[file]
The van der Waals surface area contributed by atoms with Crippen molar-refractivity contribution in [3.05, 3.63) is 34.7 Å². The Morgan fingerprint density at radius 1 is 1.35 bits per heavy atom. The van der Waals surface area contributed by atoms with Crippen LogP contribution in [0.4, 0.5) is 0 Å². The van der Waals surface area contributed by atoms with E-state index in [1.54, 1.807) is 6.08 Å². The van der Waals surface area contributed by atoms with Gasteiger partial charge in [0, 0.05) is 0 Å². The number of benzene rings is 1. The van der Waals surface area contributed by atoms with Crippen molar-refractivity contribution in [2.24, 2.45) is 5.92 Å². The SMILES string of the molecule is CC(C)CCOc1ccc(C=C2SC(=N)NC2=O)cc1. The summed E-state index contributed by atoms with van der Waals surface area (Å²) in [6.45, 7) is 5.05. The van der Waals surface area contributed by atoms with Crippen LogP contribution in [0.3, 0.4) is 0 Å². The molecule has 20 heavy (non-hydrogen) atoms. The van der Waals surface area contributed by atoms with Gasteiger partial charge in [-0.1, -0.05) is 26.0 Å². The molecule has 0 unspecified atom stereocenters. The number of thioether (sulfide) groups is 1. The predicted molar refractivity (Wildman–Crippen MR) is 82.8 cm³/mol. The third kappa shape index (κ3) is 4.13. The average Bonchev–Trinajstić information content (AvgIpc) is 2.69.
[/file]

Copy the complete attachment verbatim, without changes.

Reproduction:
The van der Waals surface area contributed by atoms with Crippen molar-refractivity contribution in [3.05, 3.63) is 34.7 Å². The Morgan fingerprint density at radius 1 is 1.35 bits per heavy atom. The van der Waals surface area contributed by atoms with Crippen LogP contribution in [0.4, 0.5) is 0 Å². The van der Waals surface area contributed by atoms with E-state index in [1.54, 1.807) is 6.08 Å². The van der Waals surface area contributed by atoms with Gasteiger partial charge in [0, 0.05) is 0 Å². The number of benzene rings is 1. The van der Waals surface area contributed by atoms with Crippen molar-refractivity contribution in [2.24, 2.45) is 5.92 Å². The SMILES string of the molecule is CC(C)CCOc1ccc(C=C2SC(=N)NC2=O)cc1. The summed E-state index contributed by atoms with van der Waals surface area (Å²) in [6.45, 7) is 5.05. The van der Waals surface area contributed by atoms with Crippen LogP contribution in [0.3, 0.4) is 0 Å². The molecule has 20 heavy (non-hydrogen) atoms. The van der Waals surface area contributed by atoms with Gasteiger partial charge in [-0.1, -0.05) is 26.0 Å². The molecule has 0 unspecified atom stereocenters. The number of thioether (sulfide) groups is 1. The predicted molar refractivity (Wildman–Crippen MR) is 82.8 cm³/mol. The third kappa shape index (κ3) is 4.13. The average Bonchev–Trinajstić information content (AvgIpc) is 2.69.